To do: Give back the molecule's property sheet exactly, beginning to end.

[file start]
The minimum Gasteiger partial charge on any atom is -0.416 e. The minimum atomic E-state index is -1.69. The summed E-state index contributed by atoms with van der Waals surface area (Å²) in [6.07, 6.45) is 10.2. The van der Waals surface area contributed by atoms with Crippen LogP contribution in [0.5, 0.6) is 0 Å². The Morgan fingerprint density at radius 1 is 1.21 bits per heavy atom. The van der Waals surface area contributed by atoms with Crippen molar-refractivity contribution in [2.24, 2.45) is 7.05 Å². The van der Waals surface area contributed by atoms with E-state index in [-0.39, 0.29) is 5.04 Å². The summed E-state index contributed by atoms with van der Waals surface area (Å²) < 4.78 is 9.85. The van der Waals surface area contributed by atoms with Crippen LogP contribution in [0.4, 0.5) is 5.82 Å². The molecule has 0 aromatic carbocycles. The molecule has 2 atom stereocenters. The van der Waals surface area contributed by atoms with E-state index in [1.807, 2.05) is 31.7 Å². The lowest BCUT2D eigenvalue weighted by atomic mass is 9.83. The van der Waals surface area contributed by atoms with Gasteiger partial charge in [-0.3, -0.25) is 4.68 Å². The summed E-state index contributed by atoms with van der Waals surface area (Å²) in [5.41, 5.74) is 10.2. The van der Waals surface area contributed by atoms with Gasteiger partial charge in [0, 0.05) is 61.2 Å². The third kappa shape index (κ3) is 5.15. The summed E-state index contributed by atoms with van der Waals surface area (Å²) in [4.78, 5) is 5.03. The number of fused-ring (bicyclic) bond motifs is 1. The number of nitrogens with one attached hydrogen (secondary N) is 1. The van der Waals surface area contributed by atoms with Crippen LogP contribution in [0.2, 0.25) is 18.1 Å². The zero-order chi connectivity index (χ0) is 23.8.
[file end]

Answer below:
The minimum Gasteiger partial charge on any atom is -0.416 e. The minimum atomic E-state index is -1.69. The summed E-state index contributed by atoms with van der Waals surface area (Å²) in [6.07, 6.45) is 10.2. The van der Waals surface area contributed by atoms with Crippen LogP contribution in [0.5, 0.6) is 0 Å². The Morgan fingerprint density at radius 1 is 1.21 bits per heavy atom. The van der Waals surface area contributed by atoms with Crippen molar-refractivity contribution in [2.24, 2.45) is 7.05 Å². The van der Waals surface area contributed by atoms with E-state index in [-0.39, 0.29) is 5.04 Å². The summed E-state index contributed by atoms with van der Waals surface area (Å²) < 4.78 is 9.85. The van der Waals surface area contributed by atoms with Crippen LogP contribution in [0.4, 0.5) is 5.82 Å². The molecule has 0 aromatic carbocycles. The molecule has 2 atom stereocenters. The van der Waals surface area contributed by atoms with E-state index in [1.807, 2.05) is 31.7 Å². The lowest BCUT2D eigenvalue weighted by atomic mass is 9.83. The van der Waals surface area contributed by atoms with Gasteiger partial charge in [-0.3, -0.25) is 4.68 Å². The summed E-state index contributed by atoms with van der Waals surface area (Å²) in [5.41, 5.74) is 10.2. The van der Waals surface area contributed by atoms with Gasteiger partial charge in [0, 0.05) is 61.2 Å². The third kappa shape index (κ3) is 5.15. The summed E-state index contributed by atoms with van der Waals surface area (Å²) in [4.78, 5) is 5.03. The number of fused-ring (bicyclic) bond motifs is 1. The number of nitrogens with one attached hydrogen (secondary N) is 1. The van der Waals surface area contributed by atoms with Crippen LogP contribution in [0.2, 0.25) is 18.1 Å². The zero-order chi connectivity index (χ0) is 23.8.